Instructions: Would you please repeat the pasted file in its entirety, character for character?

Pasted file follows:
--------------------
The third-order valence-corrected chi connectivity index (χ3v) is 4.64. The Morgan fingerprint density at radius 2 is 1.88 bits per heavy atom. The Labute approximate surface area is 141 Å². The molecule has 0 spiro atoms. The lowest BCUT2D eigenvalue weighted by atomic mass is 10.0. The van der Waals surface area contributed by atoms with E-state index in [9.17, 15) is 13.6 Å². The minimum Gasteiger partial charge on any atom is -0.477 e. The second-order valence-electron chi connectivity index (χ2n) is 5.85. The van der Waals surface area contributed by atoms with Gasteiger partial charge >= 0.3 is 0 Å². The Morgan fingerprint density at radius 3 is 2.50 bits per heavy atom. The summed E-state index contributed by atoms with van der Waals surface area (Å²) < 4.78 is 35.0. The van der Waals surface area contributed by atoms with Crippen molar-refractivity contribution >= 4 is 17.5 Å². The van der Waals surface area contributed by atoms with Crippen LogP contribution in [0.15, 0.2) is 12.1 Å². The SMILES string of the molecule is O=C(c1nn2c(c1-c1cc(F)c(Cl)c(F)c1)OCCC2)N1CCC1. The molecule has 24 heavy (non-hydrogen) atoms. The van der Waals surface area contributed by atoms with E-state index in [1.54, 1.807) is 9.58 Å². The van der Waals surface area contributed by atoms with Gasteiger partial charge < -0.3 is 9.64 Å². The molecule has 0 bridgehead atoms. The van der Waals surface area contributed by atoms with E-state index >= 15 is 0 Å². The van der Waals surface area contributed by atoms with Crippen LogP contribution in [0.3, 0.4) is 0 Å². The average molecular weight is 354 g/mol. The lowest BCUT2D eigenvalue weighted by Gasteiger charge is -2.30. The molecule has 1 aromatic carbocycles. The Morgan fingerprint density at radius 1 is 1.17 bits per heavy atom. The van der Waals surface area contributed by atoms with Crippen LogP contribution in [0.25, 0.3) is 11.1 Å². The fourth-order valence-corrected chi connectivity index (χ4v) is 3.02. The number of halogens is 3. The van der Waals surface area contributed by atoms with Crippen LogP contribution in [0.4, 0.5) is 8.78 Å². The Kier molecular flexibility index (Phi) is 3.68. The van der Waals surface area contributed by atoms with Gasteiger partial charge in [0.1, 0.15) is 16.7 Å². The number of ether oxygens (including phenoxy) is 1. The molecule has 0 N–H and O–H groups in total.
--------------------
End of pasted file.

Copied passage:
The third-order valence-corrected chi connectivity index (χ3v) is 4.64. The Morgan fingerprint density at radius 2 is 1.88 bits per heavy atom. The Labute approximate surface area is 141 Å². The molecule has 0 spiro atoms. The lowest BCUT2D eigenvalue weighted by atomic mass is 10.0. The van der Waals surface area contributed by atoms with E-state index in [9.17, 15) is 13.6 Å². The minimum Gasteiger partial charge on any atom is -0.477 e. The second-order valence-electron chi connectivity index (χ2n) is 5.85. The van der Waals surface area contributed by atoms with Gasteiger partial charge >= 0.3 is 0 Å². The Morgan fingerprint density at radius 3 is 2.50 bits per heavy atom. The summed E-state index contributed by atoms with van der Waals surface area (Å²) < 4.78 is 35.0. The van der Waals surface area contributed by atoms with Crippen molar-refractivity contribution >= 4 is 17.5 Å². The van der Waals surface area contributed by atoms with Crippen LogP contribution in [0.15, 0.2) is 12.1 Å². The SMILES string of the molecule is O=C(c1nn2c(c1-c1cc(F)c(Cl)c(F)c1)OCCC2)N1CCC1. The molecule has 24 heavy (non-hydrogen) atoms. The van der Waals surface area contributed by atoms with E-state index in [1.54, 1.807) is 9.58 Å². The van der Waals surface area contributed by atoms with Gasteiger partial charge < -0.3 is 9.64 Å². The molecule has 0 bridgehead atoms. The van der Waals surface area contributed by atoms with E-state index >= 15 is 0 Å². The van der Waals surface area contributed by atoms with Crippen LogP contribution in [0.3, 0.4) is 0 Å². The average molecular weight is 354 g/mol. The lowest BCUT2D eigenvalue weighted by Gasteiger charge is -2.30. The molecule has 1 aromatic carbocycles. The Morgan fingerprint density at radius 1 is 1.17 bits per heavy atom. The van der Waals surface area contributed by atoms with Crippen LogP contribution in [0.25, 0.3) is 11.1 Å². The fourth-order valence-corrected chi connectivity index (χ4v) is 3.02. The number of halogens is 3. The van der Waals surface area contributed by atoms with Crippen LogP contribution in [0.4, 0.5) is 8.78 Å². The Kier molecular flexibility index (Phi) is 3.68. The van der Waals surface area contributed by atoms with Gasteiger partial charge in [0.1, 0.15) is 16.7 Å². The number of ether oxygens (including phenoxy) is 1. The molecule has 0 N–H and O–H groups in total.